A New York-area bank has been accused of mortgage lending practices that the Consumer Financial Protection Bureau (CFPB) says amount to red-lining areas with large minority populations.
Hudson City Savings Bank allegedly located its branches and loan offices, as well as marketed its loan products, in the hopes of discouraging prospective borrowers in predominantly black and Hispanic neighborhoods.
If the CFPB's complaint is approved by the court, the bank will be ordered to pay $25 million in direct loan subsidies to qualified borrowers in minority neighborhoods and pay another $7.75 million in penalties and outreach programs.
This represents the largest redlining settlement in history to provide such direct subsidies.
“We allege that Hudson City’s redlining practices illegally cut off opportunities for consumers in predominantly Black and Hispanic neighborhoods to get a mortgage and achieve the dream of homeownership,” said CFPB Director Richard Cordray. “Without access to affordable credit, neighborhoods deteriorate in the long shadow cast by unfair lending.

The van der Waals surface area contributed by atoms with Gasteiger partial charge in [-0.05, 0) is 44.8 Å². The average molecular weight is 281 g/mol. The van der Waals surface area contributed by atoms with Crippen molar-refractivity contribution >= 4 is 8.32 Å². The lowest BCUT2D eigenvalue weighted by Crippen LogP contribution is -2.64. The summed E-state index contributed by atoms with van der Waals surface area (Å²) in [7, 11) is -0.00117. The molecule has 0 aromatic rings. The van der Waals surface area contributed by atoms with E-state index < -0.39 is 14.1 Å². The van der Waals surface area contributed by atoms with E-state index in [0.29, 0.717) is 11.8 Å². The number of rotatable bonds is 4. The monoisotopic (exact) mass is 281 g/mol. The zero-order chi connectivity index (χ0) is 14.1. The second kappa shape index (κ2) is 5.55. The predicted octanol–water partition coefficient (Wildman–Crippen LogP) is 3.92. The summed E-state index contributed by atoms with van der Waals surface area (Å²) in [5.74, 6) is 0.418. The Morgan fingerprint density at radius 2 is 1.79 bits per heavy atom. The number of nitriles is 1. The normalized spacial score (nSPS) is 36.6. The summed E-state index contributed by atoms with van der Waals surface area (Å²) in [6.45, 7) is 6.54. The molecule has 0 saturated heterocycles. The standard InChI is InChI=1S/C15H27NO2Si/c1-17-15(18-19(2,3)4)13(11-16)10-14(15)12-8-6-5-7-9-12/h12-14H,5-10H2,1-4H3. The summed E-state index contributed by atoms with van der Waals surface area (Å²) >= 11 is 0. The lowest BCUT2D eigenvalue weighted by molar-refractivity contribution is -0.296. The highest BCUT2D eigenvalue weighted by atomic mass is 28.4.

"Today’s action seeks to remove the redline by bringing more than $27 million in mortgage subsidies and outreach programs, along with new bank branches to the communities who should have had access from the beginning,” he said.
Hudson City is a federally-chartered savings association with 135 branches and assets of $35.4 billion. It focuses its lending on the origination and purchase of mortgage loans secured by single-family properties in the New York, Philadelphia, and Bridgeport metro areas.
The Equal Credit Opportunity Act (ECOA) prohibits creditors from discriminating against applicants in credit transactions on the basis of characteristics such as race, color, and national origin. In the complaint, the CFPB and DOJ alleged that from at least 2009 to 2013, Hudson City violated the law when it engaged in illegal redlining by offering unequal access to credit based on the race and ethnicity of prospective borrowers’ neighborhoods.